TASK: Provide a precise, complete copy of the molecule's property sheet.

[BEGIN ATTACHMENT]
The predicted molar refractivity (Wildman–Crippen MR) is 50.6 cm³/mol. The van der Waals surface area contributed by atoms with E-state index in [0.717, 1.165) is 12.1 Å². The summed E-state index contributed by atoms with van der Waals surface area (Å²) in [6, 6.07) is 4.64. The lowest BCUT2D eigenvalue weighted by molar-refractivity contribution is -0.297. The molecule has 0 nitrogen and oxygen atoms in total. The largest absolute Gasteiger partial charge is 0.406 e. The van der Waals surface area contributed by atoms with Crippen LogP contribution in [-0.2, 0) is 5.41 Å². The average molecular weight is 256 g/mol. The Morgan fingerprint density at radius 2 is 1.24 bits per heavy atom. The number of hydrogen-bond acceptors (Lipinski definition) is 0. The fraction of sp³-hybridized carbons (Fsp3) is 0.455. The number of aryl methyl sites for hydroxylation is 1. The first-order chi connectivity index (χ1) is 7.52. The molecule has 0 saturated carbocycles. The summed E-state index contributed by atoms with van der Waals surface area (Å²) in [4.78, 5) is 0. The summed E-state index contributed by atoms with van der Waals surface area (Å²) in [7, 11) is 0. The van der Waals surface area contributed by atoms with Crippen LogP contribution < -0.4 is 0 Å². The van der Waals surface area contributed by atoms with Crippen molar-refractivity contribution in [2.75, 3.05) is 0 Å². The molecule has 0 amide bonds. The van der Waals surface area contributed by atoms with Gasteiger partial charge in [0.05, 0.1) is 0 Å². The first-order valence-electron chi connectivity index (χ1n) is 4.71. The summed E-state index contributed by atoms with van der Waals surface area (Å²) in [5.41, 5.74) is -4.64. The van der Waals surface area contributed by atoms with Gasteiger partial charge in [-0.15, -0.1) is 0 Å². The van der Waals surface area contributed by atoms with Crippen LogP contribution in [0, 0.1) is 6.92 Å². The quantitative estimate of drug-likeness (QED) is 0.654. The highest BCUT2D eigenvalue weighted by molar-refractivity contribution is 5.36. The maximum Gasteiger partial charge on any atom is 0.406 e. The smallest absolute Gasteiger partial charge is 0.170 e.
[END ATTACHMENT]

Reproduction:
The predicted molar refractivity (Wildman–Crippen MR) is 50.6 cm³/mol. The van der Waals surface area contributed by atoms with E-state index in [0.717, 1.165) is 12.1 Å². The summed E-state index contributed by atoms with van der Waals surface area (Å²) in [6, 6.07) is 4.64. The lowest BCUT2D eigenvalue weighted by molar-refractivity contribution is -0.297. The molecule has 0 nitrogen and oxygen atoms in total. The largest absolute Gasteiger partial charge is 0.406 e. The van der Waals surface area contributed by atoms with Crippen LogP contribution in [-0.2, 0) is 5.41 Å². The average molecular weight is 256 g/mol. The Morgan fingerprint density at radius 2 is 1.24 bits per heavy atom. The number of hydrogen-bond acceptors (Lipinski definition) is 0. The fraction of sp³-hybridized carbons (Fsp3) is 0.455. The number of aryl methyl sites for hydroxylation is 1. The first-order chi connectivity index (χ1) is 7.52. The molecule has 0 saturated carbocycles. The summed E-state index contributed by atoms with van der Waals surface area (Å²) in [4.78, 5) is 0. The summed E-state index contributed by atoms with van der Waals surface area (Å²) in [7, 11) is 0. The van der Waals surface area contributed by atoms with Crippen LogP contribution < -0.4 is 0 Å². The van der Waals surface area contributed by atoms with Crippen molar-refractivity contribution in [2.75, 3.05) is 0 Å². The molecule has 0 amide bonds. The van der Waals surface area contributed by atoms with Gasteiger partial charge in [0.05, 0.1) is 0 Å². The first-order valence-electron chi connectivity index (χ1n) is 4.71. The summed E-state index contributed by atoms with van der Waals surface area (Å²) in [5.41, 5.74) is -4.64. The van der Waals surface area contributed by atoms with Gasteiger partial charge in [-0.15, -0.1) is 0 Å². The van der Waals surface area contributed by atoms with Crippen LogP contribution in [0, 0.1) is 6.92 Å². The quantitative estimate of drug-likeness (QED) is 0.654. The highest BCUT2D eigenvalue weighted by molar-refractivity contribution is 5.36. The maximum Gasteiger partial charge on any atom is 0.406 e. The smallest absolute Gasteiger partial charge is 0.170 e.